Randy Couture interview

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Your first UFC fight was almost a decade and a half ago. How did you adapt your training as MMA evolved and you got older?

When I started fighting I was using training routines from my time on the US national wrestling team. I’d do a sprint day, a plyometrics day and a weights day and repeat that for six days a week. But when I moved to Vegas around eight years ago I hired a strength and conditioning coach and he helped me to amalgamate the sessions and make them more sport-specific to accurately simulate the five-minute rounds of an MMA fight. Then I shifted to three days a week of combined and refined strength and conditioning training, which left the other three days free to focus on technique to develop more tools to use during a fight.

The sport has changed so much since the start of your career. What’s your craziest memory from the early days?

My first fight was at UFC 13 in Augusta, Georgia, back in 1997. I fought twice that night, because the UFC was still using the tournament format, and the arena was a small civic centre that only held around 2,000 people. Nobody in the crowd knew who any of the fighters were, they were just there to see some scraps. My wife at the time, Tricia, was sitting up in the stands and there was a whole row of guys sitting in front of her who probably had six teeth between them and they were all fired up. Their banter made her so nervous that she had to go to the bathroom and throw up before my first fight. There were definitely more fights in the stands than there were in the cage that night!

What was the toughest fight of your career and who hit you the hardest?

The toughest fight for sure was my first fight with Pedro Rizzo at UFC 31. It was a rough and tumble, back and forth battle and a really tough fight. He kicked me 14 times on my left thigh and by the time I got back to the locker room it was swollen and black. I couldn’t walk properly for about six weeks after that and he broke my nose too. In terms of who hit the hardest, it had to be Chuck Liddell. I’ve been knocked on my can a few times in my career, but he was the only guy to knock me completely unconscious, to the point where you’re fighting one second and the next you’re looking up going, “Who the fuck are you guys?” Chuck was long and rangy and he had the timing that creates that knockout power. It isn’t about being able to bench press 500lb [227kg] - it’s about the mechanics and having the timing and range to catch somebody on the end of a punch.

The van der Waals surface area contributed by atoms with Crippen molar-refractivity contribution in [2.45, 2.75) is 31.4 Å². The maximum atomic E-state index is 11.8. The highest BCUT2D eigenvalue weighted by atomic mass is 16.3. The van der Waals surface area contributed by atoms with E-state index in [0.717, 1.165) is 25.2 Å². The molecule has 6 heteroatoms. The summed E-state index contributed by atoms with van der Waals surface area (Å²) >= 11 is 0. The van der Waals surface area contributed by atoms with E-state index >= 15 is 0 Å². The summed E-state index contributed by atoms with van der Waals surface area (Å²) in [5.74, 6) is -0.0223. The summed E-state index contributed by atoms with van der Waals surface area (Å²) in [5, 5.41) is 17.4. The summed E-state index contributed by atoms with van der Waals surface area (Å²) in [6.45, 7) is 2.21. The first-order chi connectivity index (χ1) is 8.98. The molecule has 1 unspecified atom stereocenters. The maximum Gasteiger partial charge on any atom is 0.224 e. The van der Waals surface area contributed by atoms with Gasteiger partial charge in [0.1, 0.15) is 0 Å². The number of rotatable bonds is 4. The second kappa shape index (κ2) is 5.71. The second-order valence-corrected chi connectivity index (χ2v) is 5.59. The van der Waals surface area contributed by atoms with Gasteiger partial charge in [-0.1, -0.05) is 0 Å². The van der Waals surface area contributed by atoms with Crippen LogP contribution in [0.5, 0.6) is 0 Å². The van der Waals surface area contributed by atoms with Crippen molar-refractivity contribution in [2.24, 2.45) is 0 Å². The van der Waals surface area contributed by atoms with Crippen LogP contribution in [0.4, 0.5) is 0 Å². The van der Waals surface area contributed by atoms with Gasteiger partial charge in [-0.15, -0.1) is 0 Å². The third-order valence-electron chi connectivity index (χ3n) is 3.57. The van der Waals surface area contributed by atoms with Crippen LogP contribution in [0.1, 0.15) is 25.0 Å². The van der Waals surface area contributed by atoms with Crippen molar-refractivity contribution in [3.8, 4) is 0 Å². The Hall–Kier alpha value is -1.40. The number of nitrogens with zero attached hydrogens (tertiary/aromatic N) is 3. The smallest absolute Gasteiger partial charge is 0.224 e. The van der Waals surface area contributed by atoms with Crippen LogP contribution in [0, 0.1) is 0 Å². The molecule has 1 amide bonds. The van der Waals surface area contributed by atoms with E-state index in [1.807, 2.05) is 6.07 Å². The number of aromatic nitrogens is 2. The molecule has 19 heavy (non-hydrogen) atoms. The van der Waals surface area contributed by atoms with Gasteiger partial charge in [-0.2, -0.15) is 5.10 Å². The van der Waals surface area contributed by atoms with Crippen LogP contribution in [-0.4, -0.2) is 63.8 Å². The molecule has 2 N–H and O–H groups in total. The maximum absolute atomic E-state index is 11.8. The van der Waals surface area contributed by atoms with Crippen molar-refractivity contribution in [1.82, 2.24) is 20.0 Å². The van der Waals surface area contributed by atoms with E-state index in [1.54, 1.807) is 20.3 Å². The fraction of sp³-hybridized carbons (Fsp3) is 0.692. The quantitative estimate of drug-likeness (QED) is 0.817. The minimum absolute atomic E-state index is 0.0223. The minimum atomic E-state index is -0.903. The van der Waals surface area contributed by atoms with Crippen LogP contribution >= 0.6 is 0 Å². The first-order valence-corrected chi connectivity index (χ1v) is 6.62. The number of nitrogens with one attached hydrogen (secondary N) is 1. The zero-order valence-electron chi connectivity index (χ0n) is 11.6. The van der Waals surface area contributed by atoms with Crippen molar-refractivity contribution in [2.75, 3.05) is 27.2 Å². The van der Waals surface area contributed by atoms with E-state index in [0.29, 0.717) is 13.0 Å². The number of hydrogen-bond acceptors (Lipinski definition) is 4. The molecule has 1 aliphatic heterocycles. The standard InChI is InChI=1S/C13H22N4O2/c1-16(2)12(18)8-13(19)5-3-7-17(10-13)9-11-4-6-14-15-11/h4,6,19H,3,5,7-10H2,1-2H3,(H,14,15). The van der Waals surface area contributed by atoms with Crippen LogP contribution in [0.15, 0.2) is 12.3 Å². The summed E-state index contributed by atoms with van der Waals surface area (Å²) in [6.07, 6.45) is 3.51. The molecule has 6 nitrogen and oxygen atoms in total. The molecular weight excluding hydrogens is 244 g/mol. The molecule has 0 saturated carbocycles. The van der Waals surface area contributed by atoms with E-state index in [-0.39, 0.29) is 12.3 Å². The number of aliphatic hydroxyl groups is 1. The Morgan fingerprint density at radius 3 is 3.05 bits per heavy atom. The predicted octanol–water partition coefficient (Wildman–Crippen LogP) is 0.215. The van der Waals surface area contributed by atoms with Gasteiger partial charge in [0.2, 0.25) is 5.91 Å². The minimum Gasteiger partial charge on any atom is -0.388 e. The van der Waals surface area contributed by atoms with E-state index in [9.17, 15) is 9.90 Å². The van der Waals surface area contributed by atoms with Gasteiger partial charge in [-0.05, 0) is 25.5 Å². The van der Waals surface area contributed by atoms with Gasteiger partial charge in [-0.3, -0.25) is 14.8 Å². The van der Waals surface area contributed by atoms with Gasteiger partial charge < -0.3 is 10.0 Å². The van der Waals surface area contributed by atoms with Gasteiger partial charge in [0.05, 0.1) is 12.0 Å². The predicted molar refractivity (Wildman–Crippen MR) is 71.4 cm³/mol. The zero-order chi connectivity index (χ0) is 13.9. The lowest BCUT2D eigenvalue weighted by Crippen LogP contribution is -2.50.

Now you’re retired, what do you do to keep in shape?

I do more strength and conditioning, maintenance-style training now. I still get on the mats, but I tend to do a lot less sparring and a lot more grappling. When I was out in Sofia filming The Expendables 2, I was able to grapple once or twice a week with a friend of mine from the Secret Service who’s stationed over there. It’s a lifestyle and it doesn’t feel right unless you get your time in at the gym.

Talking of The Expendables, who do you think was the toughest of your cast mates? They all train and they’re all physical guys in great shape. Dolph Lundgren still competes in Kyokushin karate and he’s a big guy. I’ve heard Jason Statham is doing some grappling and he used to be a diver, so he’s a great athlete. Terry Crews was also a professional American football player and he’s a big, strong guy who moves very well. Chuck Norris and Jean-Claude van Damme are both in the sequel too.

What were they like to work with?

Chuck Norris is one of the nicest guys you could ever want to meet, just a sweetheart of a guy. Jean-Claude is a nice guy too and an interesting guy. It was fun to see him play the bad guy, as it’s something he doesn’t do very often and it was an interesting role for him. I think he did really well with it.

You were known throughout your career as a master strategist. In your opinion, what’s the gameplan to beat current UFC light heavyweight champion Jon Jones and who can pull it off?

The blueprint for Jones is a lot like what Chael Sonnen did to Anderson Silva at UFC 117 – wade through his striking and athleticism and make it dirty and ugly. You need to run him up against the fence and put him on his back as much as possible. That’s the kind of fight that will be difficult for Jones and will really test him. But it’s not going to be easy for anyone to do it, because Jones has great wrestling skills and he’s a tremendously diverse athlete who moves really well. I do think Dan Henderson and Sonnen could both beat him. Even though Sonnen fights at middleweight, he walks around at about 215lb [98kg], so he could easily move up to light heavyweight. But I think Henderson especially would give Jon a really good go and it would be an interesting fight.

What’s the best piece of advice you’ve ever been given?

It was from my stepdad, Don, after I’d gotten into a fight at junior high school. He told me that even when you win in those situations, you lose, and that you should never fight unless you’re backed into a corner and you’ve got no place else to go. Then you should come out with everything you’ve got and never quit.

Sam Razvi wrote for Men’s Fitness UK (which predated and then shared a website with Coach) between 2011 and 2016.